Ross Nuten won Murray’s March Hare in his Dellow with the only clean sheet of the day. It was a close run thing, with Dave Nash fastest on the special tests, and only missing victory when he failed the Edlesborough re-start.
Overall winner Ross Nuten, pictured at Edlesborough, was the only car to get a clean sheet
Colin Perryman, going well on Water Tower, had to retire at Devils Pit
Keith Pettit about to tackle the step at the summit of Cress Beds on his way to winning class 5
David Sheffield and Owen Turner trying in vain to re-start on Nortonstreet Lane
Falcon had 31 entries for the third running of The March Hare as a road trial in recent years. It was a nice varied entry, with a number of Classic Trial debutantes, fulfilling Falcon’s ambition of using the event as a way to get a taste of the sport. The machinery was pretty varied, the only certain thing that either a Dellow, or a Dellow inspired car, was going to win class eight, as all six entries came from that stable. There were four original cars, plus Clive Booths Replica that was constructed by Reg Taylor and Geoff Jackson and the RDT, which Reg constructed on Dellow principles a few years ago, but with a wider body and IFS.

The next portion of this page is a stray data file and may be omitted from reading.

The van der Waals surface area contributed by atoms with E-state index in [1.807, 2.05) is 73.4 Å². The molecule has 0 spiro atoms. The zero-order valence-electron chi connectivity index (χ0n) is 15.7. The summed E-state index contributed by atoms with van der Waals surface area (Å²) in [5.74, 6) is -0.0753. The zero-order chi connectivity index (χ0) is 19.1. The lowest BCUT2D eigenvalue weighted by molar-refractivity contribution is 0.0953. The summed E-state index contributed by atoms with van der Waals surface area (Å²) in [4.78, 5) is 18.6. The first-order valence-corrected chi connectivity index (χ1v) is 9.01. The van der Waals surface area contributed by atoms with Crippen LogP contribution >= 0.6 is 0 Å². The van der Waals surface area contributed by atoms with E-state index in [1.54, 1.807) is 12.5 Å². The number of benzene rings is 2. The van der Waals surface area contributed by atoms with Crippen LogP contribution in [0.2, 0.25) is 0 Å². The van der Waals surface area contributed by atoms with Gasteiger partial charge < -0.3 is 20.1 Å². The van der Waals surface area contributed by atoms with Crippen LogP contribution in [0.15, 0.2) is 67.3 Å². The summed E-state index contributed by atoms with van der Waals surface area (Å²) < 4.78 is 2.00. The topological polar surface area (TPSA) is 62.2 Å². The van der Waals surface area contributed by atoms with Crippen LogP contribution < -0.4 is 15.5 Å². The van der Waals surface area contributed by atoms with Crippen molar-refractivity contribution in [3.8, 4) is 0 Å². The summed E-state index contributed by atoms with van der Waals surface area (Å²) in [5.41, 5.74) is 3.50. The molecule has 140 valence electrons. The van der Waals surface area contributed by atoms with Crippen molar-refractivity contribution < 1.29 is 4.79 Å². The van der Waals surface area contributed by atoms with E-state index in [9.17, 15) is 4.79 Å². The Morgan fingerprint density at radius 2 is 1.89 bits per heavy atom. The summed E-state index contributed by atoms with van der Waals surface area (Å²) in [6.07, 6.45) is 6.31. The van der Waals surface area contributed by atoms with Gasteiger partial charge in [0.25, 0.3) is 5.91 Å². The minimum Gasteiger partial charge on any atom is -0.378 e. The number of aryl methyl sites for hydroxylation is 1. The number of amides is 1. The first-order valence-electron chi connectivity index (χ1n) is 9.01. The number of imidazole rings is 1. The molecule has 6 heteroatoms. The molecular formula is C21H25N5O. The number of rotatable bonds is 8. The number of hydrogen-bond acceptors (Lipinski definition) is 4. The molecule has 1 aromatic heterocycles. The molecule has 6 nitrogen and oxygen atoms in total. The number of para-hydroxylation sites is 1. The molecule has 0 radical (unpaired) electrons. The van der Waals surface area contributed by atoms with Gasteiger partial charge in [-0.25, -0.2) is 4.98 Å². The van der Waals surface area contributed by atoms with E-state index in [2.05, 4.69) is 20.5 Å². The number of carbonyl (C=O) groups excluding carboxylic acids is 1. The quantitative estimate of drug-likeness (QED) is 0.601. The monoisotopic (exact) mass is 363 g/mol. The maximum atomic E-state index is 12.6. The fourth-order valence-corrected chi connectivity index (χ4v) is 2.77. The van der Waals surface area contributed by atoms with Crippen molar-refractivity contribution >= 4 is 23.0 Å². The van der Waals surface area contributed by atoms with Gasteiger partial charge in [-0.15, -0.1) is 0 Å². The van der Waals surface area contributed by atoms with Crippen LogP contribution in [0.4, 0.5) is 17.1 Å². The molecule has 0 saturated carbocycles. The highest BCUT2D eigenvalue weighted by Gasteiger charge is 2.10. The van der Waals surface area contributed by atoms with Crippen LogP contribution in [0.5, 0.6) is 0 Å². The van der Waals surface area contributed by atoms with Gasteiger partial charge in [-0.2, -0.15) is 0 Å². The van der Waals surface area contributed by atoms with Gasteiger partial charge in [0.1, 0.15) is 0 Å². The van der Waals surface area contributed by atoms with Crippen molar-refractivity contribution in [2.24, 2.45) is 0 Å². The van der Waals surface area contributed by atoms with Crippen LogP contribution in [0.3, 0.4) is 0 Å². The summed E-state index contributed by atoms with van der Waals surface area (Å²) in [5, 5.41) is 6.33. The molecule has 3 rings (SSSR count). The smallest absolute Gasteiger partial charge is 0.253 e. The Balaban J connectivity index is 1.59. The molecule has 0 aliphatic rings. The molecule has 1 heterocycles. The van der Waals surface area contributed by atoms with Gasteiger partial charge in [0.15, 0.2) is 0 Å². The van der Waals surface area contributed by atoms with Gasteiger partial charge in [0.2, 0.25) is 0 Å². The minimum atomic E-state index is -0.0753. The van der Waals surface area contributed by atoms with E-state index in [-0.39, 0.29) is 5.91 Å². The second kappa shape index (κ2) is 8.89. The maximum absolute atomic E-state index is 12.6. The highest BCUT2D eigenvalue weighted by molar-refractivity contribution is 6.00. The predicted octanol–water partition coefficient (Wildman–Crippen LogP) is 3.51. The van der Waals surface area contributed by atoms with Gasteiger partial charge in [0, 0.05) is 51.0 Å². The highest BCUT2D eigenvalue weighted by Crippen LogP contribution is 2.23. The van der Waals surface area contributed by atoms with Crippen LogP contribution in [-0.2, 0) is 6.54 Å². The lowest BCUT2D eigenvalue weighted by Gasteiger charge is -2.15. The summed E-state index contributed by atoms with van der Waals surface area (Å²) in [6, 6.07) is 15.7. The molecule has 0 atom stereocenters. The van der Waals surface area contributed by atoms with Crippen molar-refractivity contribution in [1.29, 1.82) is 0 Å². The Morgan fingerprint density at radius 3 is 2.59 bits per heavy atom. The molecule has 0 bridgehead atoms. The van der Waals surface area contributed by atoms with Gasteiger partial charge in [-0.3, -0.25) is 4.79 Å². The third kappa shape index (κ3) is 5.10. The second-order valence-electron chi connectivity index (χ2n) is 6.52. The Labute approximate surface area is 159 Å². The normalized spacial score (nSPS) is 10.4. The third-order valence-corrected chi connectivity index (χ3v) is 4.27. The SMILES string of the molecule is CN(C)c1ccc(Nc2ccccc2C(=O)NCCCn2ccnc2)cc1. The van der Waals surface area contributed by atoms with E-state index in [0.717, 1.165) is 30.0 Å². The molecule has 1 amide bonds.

Nick Iken led the field away from the Big Pub, next to Neil Bray’s garage in Graveley, for a gentle run through the Hertfordshire Lanes to the first two sections at Whitwell. Cress Beds and Water Tower are on the same lane, which is bisected by a tarmac road so the section is split into two parts. There was a brief delay at the foot of Cress Beds while Julian Robinson got the Herts VW team into position. The short opener had a re-start which caught out Peter Morley who was driving in only his second trial, and first classic, in a standard Beetle.
Then it was across the road to tackle Water Tower. The section starts with some really deep ruts, which weren’t too muddy. Most of the sections were pretty dry as the event took place in a bit of a dry window and the strong winds had dried the ground out appreciably in recent weeks. There was re-start again and this very long section claimed four victims.
Sponsor Murray MacDonald had organised three sections at Devils Pit in Barton, a venue mainly used for Four Wheel Drive off-roading. The first section had a tricky right hander at the start and caused problems for Colin Perryman when a drive shaft failed when he applied the power. Fortunately Colin was carrying a spare and set about changing it, only to derange the steering on the very next section. By this time Colin was running very late and decided to head for home. This section wasn’t very Skoda friendly as Neil Bray did exactly the same thing and had to spend half an hour doing an impromptu re-tracking job. Seeing all this back marker Simon Robson took things very gently in his Liege, lost momentum and failed at the nine.
Neil’s Skoda was fine on the drive to the next section at Mile Tree Farm, but didn’t go any further as a drive shaft broke. It was simple enough to change, except he wasn’t carrying a spare. No matter, Dave Nash lived nearby and nipped home to get a couple of Skoda drive shafts. No problem then? Well yes, there was a small one, Neil has modified his car to use Beetle shafts! The second section at Mile Tree claimed a number of victims where the re-start was positioned just before the steep final bank.